Nonprofit News from 4imprint

It’s great to see more and more charities, hospices and good causes setting up their own Twitter and Facebook pages and starting to communicate with donors and volunteers via Social Media.

If your not-for-profit has already taken this step, another social site that’s worth considering is Pinterest.

Another Social Site? Pinterest? What’s that?
Wikipedia describes the site as a visual discovery tool that people use to collect ideas for their different projects and interests. People create and share collections of images (called ‘Boards’) of visual bookmarks (called ‘Pins’) that they use to do things like plan projects, organise events or save articles for future reference.

Like other social media networks, Pinterest is not the place for blatant self-promotion. It is however, a great way to tell your story and showcase the spirit and values of your organisation, which in turn could lead to a base of followers consisting of both existing, as well as future donors and volunteers. And what’s more, if you’re a regional branch of a larger organisation, it’d also be a fun way for staff to keep up-to-date with their counterparts around the country.

Read on for some helpful tips that could make Pinterest work for your organisation.

Creating your Pinterest Boards
Begin by asking your team if anyone’s already a keen ‘Pinner’ who could lead the project and show colleagues what it’s all about! Be sure to check out Breast Cancer Campaign’s profile that’s both well established and pretty impressive!

With your ‘chief Pinner’ in place, motivate your team to help build a Board worth viewing. After all, who is more passionate and knowledgeable about your cause than the people who are directly involved with it? Boards need to be named and should include descriptions that contain keywords for purpose of search engine optimisation. Encourage employees to Pin photos of themselves and volunteers at work, the progress of projects and requests for the donation for specific items.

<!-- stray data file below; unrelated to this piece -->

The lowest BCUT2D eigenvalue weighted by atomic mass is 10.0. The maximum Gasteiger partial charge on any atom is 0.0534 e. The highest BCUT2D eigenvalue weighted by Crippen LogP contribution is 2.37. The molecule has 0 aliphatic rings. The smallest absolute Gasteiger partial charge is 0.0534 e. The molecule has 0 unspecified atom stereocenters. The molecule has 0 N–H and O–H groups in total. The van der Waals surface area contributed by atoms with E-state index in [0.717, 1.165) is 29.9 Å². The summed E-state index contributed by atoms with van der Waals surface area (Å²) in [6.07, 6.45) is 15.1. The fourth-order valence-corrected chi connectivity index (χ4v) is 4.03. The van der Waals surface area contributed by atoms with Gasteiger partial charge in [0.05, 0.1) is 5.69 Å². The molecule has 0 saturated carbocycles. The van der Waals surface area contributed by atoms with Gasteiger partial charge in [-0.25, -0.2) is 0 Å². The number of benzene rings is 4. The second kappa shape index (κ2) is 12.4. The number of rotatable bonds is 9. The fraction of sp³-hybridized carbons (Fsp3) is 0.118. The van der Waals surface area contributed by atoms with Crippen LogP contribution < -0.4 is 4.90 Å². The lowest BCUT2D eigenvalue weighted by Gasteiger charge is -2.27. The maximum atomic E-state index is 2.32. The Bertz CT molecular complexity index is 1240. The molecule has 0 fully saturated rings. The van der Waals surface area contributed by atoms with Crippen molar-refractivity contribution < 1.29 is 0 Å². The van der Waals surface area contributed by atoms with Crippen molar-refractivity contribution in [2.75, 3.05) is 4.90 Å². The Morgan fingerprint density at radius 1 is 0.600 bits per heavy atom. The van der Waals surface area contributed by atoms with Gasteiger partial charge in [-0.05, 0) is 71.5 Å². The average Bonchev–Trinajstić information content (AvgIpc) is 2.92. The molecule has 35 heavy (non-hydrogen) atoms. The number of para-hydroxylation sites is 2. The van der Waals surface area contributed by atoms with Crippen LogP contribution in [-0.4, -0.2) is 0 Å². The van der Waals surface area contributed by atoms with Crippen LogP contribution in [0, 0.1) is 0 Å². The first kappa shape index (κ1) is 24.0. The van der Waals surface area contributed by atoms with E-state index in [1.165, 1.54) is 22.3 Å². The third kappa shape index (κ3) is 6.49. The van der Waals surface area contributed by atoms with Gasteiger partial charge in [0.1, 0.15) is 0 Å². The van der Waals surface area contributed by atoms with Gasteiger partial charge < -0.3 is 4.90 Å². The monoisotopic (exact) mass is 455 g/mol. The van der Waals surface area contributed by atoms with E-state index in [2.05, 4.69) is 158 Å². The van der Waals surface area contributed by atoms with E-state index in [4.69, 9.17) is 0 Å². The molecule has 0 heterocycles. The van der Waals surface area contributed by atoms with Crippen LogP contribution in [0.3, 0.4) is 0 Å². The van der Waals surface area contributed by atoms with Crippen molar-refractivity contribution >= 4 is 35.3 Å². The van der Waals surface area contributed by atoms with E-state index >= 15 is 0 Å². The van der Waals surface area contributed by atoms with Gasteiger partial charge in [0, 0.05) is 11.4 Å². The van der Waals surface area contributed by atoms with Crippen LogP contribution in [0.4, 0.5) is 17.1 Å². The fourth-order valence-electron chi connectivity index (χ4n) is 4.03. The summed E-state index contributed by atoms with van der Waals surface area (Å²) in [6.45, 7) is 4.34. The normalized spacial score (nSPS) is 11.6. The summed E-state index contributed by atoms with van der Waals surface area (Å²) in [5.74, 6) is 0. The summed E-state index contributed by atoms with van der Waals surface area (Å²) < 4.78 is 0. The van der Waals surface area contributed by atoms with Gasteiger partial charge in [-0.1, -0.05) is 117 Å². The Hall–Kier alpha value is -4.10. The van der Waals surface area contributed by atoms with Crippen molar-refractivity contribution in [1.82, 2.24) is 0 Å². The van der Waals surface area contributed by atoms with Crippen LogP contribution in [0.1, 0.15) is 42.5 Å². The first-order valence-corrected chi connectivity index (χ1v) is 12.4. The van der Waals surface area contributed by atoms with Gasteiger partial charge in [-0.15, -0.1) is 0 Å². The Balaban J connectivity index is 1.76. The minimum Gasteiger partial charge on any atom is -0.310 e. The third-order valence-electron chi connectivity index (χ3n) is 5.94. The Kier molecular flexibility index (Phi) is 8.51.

Keep in mind that when creating your Pinterest Boards, imagery should be compelling and representative of your organisation. Since not-for-profits generally connect through passion, and because Pinterest is so visually orientated, sharing the right kind of content can really draw attention to your cause.

If you don’t already have photos (or a budget for photography), you may want to try a free app like Instagram that lets you apply filters to transform ordinary photographs into something a little bit different. Consider holding a staff competition to take the most captivating photo for your Boards. Prizes could include magnetic photo frames or printed fridge magnets featuring your images and perhaps you could even award a larger desk picture frame to an overall or annual winner.

Follow & be followed
Grow your content by following other Pinterest users with similar interests. Look for influential people and other non-profits that Pin worthwhile content and then choose to either ‘Like’ or ‘Repin’ their images. You can also engage in conversations by using the ‘Comments’ section. And don’t forget to include a Pinterest share button on your website and promotional materials to encourage others to follow your Boards and Repin your content.

Using Pinterest to fundraise
Create an ‘Events & Promotions’ Board to communicate news of events, fun runs, quiz nights etc. You could also feature any printed items that you have that are sold on to raise funds (as well as awareness) the most popular items for charities include Wristbands, Trolley Keyrings, Badges and Campaign Ribbons.

Using Pinterest as an extension of your organisation is a great way to communicate to others what you’re all about. Not-for-profits often have many great stories to tell and Pinterest can be a great place to share those stories along with your organisation’s vision, mission and passion.

Further Reading / Sources
Pinterest” en.wikipedia.org.
“10 Pinterest Best Practices For Nonprofits” www.nptechforgood.com
“12 Ways to Use Pinterest for Your Nonprofit” www.John.Haydon.com

We're now on Pinterest